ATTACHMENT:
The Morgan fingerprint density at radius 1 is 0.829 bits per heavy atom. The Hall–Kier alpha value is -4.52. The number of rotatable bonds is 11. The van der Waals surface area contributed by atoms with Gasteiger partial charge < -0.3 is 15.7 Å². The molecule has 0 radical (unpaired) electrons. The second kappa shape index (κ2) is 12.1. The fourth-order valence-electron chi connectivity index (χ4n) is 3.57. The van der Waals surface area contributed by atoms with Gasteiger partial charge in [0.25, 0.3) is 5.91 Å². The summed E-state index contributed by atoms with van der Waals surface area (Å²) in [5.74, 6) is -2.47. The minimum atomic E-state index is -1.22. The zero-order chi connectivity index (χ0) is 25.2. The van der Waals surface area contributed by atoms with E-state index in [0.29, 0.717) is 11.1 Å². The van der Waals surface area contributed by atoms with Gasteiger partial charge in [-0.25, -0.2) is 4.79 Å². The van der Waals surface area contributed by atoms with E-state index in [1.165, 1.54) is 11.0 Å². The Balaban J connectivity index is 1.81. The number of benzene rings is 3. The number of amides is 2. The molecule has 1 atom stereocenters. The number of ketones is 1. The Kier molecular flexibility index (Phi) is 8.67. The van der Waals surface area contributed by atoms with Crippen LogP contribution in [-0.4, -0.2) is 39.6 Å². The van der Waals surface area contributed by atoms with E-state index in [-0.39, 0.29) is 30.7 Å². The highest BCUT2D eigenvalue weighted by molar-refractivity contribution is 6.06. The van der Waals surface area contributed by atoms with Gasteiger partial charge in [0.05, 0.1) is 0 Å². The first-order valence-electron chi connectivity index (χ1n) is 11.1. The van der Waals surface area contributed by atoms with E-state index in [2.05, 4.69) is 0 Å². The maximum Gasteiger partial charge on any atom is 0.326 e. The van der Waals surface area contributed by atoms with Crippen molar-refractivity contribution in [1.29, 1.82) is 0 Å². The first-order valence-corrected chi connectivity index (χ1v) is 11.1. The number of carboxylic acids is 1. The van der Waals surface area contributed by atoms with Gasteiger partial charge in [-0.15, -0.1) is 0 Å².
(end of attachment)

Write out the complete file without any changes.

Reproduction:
The Morgan fingerprint density at radius 1 is 0.829 bits per heavy atom. The Hall–Kier alpha value is -4.52. The number of rotatable bonds is 11. The van der Waals surface area contributed by atoms with Gasteiger partial charge < -0.3 is 15.7 Å². The molecule has 0 radical (unpaired) electrons. The second kappa shape index (κ2) is 12.1. The fourth-order valence-electron chi connectivity index (χ4n) is 3.57. The van der Waals surface area contributed by atoms with Gasteiger partial charge in [0.25, 0.3) is 5.91 Å². The summed E-state index contributed by atoms with van der Waals surface area (Å²) in [5.74, 6) is -2.47. The minimum atomic E-state index is -1.22. The zero-order chi connectivity index (χ0) is 25.2. The van der Waals surface area contributed by atoms with E-state index in [0.29, 0.717) is 11.1 Å². The van der Waals surface area contributed by atoms with Gasteiger partial charge in [-0.25, -0.2) is 4.79 Å². The van der Waals surface area contributed by atoms with E-state index in [1.165, 1.54) is 11.0 Å². The Balaban J connectivity index is 1.81. The number of benzene rings is 3. The number of amides is 2. The molecule has 1 atom stereocenters. The number of ketones is 1. The Kier molecular flexibility index (Phi) is 8.67. The van der Waals surface area contributed by atoms with Crippen LogP contribution in [-0.4, -0.2) is 39.6 Å². The van der Waals surface area contributed by atoms with E-state index in [-0.39, 0.29) is 30.7 Å². The highest BCUT2D eigenvalue weighted by molar-refractivity contribution is 6.06. The van der Waals surface area contributed by atoms with Gasteiger partial charge in [0.05, 0.1) is 0 Å². The first-order valence-electron chi connectivity index (χ1n) is 11.1. The van der Waals surface area contributed by atoms with E-state index in [2.05, 4.69) is 0 Å². The maximum Gasteiger partial charge on any atom is 0.326 e. The van der Waals surface area contributed by atoms with Crippen molar-refractivity contribution in [1.29, 1.82) is 0 Å². The first-order valence-corrected chi connectivity index (χ1v) is 11.1. The number of carboxylic acids is 1. The van der Waals surface area contributed by atoms with Gasteiger partial charge in [-0.15, -0.1) is 0 Å².